Secondly, there is a temptation, when thinking about a potential TUPE situation, to say to oneself, “This is just like the situation in such-and-such case. In that case, TUPE didn’t apply and so clearly TUPE doesn’t apply in the situation I’m dealing with.” This is a temptation to be resisted. Although it is often useful to look at the facts of decided cases to get a feel for how things are dealt with in practice, it has to be borne in mind that in theory many cases could be decided either way. Any given case has been decided on the facts by a particular ET in a particular way. The EAT, when it looks at the case, decides just whether the ET got the law right, not the facts. It is perfectly possible for two identical cases to be decided differently by two different ETs both applying the law correctly.
Please note the following general point about interpreting the Regulations:
…there is no rule that the natural meaning of the language of the Regulations must be stretched in order to achieve transfer in as many situations as possible. …. the policy considerations point, if anything, the other way. If the putative “grouping” does not reflect any existing organisational unit there are liable to be real practical difficulties in identifying which employees belong to it. It is important that on a transfer employees should, so far as possible, know where they stand.
Similarly, because the SPC part of the Regulations doesn’t come from European law but is a British invention, there is no scope for adopting a ‘purposive’ interpretation of them to ensure that they conform with European law, except to the extent that they impinge upon the parts of the Regulations that relate to conventional, non-SPC, transfers.3A
…there may be issues where a purposive interpretation is appropriate with respect to service transfer provisions and where the courts should approach matters as they would similar issues relating to transfers of undertakings. For example, it may be necessary not to be too pedantic with respect to the question whether the activities carried on before and after the transfer are sufficiently similar to amount to the same service; or to take a broad approach to the question whether an employee is employed in the service transferred…3A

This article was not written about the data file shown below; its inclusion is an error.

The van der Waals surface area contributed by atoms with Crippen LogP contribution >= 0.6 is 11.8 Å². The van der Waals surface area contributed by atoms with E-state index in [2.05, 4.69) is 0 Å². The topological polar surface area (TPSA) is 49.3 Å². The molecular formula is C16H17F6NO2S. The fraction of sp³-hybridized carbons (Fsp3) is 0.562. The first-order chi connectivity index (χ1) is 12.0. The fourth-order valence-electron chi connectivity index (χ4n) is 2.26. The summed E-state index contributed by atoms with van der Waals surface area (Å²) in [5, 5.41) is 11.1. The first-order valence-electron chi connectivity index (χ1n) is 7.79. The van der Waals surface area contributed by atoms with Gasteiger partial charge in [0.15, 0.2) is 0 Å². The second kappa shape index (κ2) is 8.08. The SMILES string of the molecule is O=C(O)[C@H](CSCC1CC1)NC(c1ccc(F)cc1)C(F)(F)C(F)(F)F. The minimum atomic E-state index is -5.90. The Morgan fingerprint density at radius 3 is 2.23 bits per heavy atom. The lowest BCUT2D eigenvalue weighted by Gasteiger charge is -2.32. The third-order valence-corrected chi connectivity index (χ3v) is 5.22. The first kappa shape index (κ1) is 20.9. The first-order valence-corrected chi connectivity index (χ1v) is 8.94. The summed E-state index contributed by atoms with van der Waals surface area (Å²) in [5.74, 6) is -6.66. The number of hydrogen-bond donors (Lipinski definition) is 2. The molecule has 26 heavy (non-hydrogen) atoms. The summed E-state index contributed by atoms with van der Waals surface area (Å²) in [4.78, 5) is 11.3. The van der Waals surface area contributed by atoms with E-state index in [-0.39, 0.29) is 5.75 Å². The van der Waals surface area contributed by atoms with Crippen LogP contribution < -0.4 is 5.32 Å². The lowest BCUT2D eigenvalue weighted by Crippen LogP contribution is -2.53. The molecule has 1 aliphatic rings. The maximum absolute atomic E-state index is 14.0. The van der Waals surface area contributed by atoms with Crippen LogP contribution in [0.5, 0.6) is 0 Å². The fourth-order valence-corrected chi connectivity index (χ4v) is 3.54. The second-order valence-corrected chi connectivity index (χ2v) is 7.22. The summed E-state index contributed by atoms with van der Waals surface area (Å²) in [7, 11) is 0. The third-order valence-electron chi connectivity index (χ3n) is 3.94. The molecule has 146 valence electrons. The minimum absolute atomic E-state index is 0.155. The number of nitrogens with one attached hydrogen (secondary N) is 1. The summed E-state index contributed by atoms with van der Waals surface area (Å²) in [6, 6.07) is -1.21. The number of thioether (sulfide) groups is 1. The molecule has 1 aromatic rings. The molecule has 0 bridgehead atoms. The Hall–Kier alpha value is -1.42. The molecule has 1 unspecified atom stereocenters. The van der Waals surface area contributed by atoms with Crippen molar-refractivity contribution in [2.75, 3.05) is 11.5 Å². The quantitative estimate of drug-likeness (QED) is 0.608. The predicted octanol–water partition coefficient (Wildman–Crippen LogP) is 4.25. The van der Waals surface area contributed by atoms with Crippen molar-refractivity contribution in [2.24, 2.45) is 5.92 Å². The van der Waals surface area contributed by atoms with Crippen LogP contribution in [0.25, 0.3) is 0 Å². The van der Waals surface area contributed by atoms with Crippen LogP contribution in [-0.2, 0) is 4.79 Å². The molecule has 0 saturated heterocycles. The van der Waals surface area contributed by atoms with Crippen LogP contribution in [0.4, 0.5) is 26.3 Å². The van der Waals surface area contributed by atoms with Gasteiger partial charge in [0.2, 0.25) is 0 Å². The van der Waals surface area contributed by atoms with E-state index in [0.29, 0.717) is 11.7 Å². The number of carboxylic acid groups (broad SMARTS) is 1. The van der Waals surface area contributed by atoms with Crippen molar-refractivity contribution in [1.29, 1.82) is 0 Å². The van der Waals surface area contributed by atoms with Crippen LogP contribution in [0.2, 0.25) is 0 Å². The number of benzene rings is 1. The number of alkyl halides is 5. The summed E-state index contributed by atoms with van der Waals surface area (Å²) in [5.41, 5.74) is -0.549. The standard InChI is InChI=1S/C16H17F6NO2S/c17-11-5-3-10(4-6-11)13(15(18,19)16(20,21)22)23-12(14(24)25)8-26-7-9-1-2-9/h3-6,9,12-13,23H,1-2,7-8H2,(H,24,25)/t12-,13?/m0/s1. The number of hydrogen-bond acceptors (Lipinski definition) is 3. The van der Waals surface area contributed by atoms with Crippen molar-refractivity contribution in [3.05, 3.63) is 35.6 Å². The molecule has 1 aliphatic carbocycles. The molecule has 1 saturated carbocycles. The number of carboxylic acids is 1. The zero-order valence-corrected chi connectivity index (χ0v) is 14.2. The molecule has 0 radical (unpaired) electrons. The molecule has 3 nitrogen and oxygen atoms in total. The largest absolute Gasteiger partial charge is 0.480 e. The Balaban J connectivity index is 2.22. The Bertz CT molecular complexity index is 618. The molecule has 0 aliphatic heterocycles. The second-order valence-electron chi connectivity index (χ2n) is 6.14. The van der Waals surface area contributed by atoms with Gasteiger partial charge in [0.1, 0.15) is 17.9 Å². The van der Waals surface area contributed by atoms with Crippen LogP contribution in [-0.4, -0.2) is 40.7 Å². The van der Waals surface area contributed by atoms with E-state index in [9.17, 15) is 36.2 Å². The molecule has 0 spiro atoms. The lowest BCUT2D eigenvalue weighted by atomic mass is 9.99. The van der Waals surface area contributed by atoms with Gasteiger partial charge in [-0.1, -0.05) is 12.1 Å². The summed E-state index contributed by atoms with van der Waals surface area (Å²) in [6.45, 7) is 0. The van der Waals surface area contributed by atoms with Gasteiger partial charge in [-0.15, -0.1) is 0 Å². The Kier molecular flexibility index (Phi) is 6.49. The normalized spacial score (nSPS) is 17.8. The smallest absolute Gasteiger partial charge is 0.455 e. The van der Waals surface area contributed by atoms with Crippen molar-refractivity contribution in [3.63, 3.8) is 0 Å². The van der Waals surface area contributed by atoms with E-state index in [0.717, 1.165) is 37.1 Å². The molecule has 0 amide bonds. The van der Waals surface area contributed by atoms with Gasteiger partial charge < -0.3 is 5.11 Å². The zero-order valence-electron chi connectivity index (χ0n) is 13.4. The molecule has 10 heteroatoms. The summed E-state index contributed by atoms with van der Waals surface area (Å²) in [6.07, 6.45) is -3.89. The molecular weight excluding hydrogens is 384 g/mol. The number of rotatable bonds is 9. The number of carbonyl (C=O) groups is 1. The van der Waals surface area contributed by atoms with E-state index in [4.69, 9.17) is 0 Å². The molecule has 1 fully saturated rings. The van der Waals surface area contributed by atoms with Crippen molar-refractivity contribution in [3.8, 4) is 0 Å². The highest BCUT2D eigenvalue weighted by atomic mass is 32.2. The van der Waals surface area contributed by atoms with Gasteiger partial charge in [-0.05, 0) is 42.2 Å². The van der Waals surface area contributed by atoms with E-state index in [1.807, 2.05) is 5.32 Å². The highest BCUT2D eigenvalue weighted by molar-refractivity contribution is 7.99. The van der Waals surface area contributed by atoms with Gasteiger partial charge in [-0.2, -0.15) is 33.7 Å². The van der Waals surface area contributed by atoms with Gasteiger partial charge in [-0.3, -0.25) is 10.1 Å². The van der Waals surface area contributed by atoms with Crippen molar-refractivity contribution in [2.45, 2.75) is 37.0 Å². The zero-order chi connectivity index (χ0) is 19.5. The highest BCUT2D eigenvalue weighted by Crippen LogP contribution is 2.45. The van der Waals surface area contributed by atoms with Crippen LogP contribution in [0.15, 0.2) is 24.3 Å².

Organised grouping of employees situated in Great Britain
“organised grouping of employees” means:
The same in regulation 4(1) as in regulation 3(3)(a)(i)
A number of employees which is less than the whole of the transferor’s entire workforce4 [this is questionable – why can’t it be the whole of a company’s workforce?]
Deliberately organised for the purpose of carrying out the activities required by the particular client contract4; “it connotes a deliberate putting together of a group of employees for the purpose of the relevant client work – it is not a matter of happenstance” [this, too, is debatable to an extent – the Regulations clearly require some form of conscious organisation and also, as explained below, require the organised grouping of employees to have a particular principal purpose, but the Regulations say nothing to the effect that the organising must have been done for any particular purpose]
Working together as a team4 [it isn’t clear whether this is supposed to be a separate, free-standing requirement, nor if it is, where it comes from – the Regulations don’t mention teams or anything like that].
“organised grouping” does not mean the same as “group”3. It isn’t enough that there is a group of employees who, as a matter of fact, mostly work on tasks required by a particular client contract – the employees must be organised in some sense by reference to the requirements of the client in question3:
The statutory language does not naturally apply to a situation where, as here, a combination of circumstances – essentially, shift patterns and working practices on the ground – mean that a group (which, NB, is not synonymous with a “grouping”, let alone an organised grouping) of employees may in practice, but without any deliberate planning or intent, be found to be working mostly on tasks which benefit a particular client. The paradigm of an “organised grouping” is indeed the case where employers are organised as “the [Client A] team”, though no doubt the definition could in principle be satisfied in cases where the identification is less explicit. 3
Similarly, although one individual can be an “organised grouping of employees”, the fact that one person as a matter of fact does nothing but work on a particular client contract is not determinative of the question of whether there is a relevant “organised grouping of employees”.5
Unlike in relation to a conventional TUPE transfer, where TUPE can apply even if the part of the undertaking that transfers does not exist as a separate economic entity until the moment of transfer , “it is the essence of a service provision change that the “organised grouping” should have existed prior to the loss of the contract”3.